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Posted 11 May 2017
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tlock<>: Any C++ Object read/write Thread-safe Provider

, 14 Dec 2018
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An easy locking class for shared/exclusive mutex functions with upgrade/downgrade

GitHub project: https://github.com/WindowsNT/tlock

Introduction

Sometimes, you need an object to be accessible from many threads, either read only (so all threads can access), or write (so only one thread can access).This is called shared or exclusive access to an object.

The implementation is based on:

Now with upgrade and downgrade mechanism. The github repo includes rw.hpp (all you need) and an example GUI project that paints a box using multiple threads.

Using the Code

You need a proxy class so, when an object's method is called, the lock/unlock mechanism will be compiled automatically:

class proxy 
    {
    private:
        T *const p;
        RWMUTEX* m;
        HANDLE lm = 0;
        int me;
    public:
        proxy(T * const _p, RWMUTEX* _m, int _me) : p(_p), m(_m), 
              me(_me) { if (me == 2) m->LockWrite(); else lm = m->LockRead(); }
        ~proxy() { if (me == 2) m->ReleaseWrite(); else { m->ReleaseRead(lm); lm = 0;} }
        T* operator -> () { return p; }
        const T* operator -> () const { return p; }
        T* getp() { return p; }
        const T* getpc() const { return p; }
    };

The constructor and destructor of this class do all the work. They lock with RWMutex before the object method is to be called, and they unlock after the method has been called.

The tlock class will then look like this:

template <typename T> class tlock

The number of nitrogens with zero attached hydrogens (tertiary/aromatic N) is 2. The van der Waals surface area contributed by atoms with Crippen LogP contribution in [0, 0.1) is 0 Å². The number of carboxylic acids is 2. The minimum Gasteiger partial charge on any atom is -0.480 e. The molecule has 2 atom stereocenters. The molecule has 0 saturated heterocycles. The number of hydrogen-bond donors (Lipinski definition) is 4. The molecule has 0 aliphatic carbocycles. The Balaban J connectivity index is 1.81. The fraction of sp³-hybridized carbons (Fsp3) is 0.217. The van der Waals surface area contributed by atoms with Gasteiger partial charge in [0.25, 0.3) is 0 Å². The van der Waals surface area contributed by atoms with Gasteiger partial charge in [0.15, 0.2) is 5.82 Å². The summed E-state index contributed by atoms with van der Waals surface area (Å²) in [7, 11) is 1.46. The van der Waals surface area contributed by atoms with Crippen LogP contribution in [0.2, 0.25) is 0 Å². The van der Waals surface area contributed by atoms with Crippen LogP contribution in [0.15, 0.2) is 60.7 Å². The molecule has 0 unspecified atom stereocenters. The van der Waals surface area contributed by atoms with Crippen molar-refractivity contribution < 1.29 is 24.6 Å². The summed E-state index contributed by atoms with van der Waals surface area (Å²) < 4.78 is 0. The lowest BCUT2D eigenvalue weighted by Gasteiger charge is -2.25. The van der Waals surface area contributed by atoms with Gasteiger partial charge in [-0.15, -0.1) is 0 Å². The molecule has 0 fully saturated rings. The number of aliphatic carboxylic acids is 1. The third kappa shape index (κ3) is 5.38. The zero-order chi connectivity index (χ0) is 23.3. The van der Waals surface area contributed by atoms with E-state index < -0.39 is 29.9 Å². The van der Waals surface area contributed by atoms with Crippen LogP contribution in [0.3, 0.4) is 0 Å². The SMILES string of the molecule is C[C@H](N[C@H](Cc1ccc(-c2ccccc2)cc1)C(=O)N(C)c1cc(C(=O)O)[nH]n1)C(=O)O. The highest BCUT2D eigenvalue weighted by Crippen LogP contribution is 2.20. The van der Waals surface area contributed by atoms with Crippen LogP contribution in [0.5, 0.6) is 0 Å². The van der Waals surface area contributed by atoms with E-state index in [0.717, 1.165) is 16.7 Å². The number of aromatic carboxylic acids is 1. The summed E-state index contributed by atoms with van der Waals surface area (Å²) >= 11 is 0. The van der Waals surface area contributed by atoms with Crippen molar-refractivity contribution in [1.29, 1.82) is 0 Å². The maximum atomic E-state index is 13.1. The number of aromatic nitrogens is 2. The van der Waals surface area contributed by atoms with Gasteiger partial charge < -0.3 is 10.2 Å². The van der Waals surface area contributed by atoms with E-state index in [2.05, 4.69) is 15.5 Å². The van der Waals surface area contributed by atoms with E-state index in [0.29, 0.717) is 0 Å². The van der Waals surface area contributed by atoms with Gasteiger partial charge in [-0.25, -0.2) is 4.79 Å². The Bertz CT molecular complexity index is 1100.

{
private:
    mutable T t;
    mutable RWMUTEX m;

    class proxy
    {
        T *const p;
        RWMUTEX* m;
        HANDLE lm = 0;
        int me;
    public:
        proxy(T * const _p, RWMUTEX* _m, int _me) : p(_p), m(_m), me(_me) 
        { 
            if (me == 2) 
                m->LockWrite(); 
            else lm = m->LockRead(); 
        }
        ~proxy() 
        {
            if (me == 2) 
                m->ReleaseWrite(); 
            else 
            { 
                m->ReleaseRead(lm); 
                lm = 0; 
            } 
        }
        T* operator -> () { return p; }
        const T* operator -> () const { return p; }
        T* getp() { return p; }
        const T* getpc() const { return p; }
        void upgrade() 
        {
            if (me == 1)
            {
                lm = 0;
                m->Upgrade();
                me = 2;
            }
        }

        void downgrade()
        {
            if (me == 2)
            {
                lm = m->Downgrade();
                me = 1;
            }
        }

    };

public:
    template< typename ...Args>
    tlock(Args ... args) : t(args...) {}
    const proxy r() const
    {
        return proxy(&t, &m, 1);
    }
    proxy w()
    {
        return proxy(&t, &m, 2);
    }

    T& direct()
    {
        return t;
    }

    const T& direct() const
    {
        return t;
    }


    void readlock(std::function<void(const T&)> f) const
    {
        proxy mx(&t, &m, 1);
        f(*mx.getp());
    }
    void writelock(std::function<void(T&)> f)
    {
        proxy mx(&t, &m, 2);
        f(*mx.getp());
    }

    
   void rwlock(std::function<void(const T&,std::function<void(std::function<void(T&)>)>)> f)
    {
        proxy mx(&t, &m, 1);
        auto upfunc = [&](std::function<void(T&)> f2)
        {
            mx.upgrade();
            f2(*mx.getp());
            mx.downgrade();
        };
        f(*mx.getp(), upfunc);
    }
       

    proxy operator -> () { return w(); }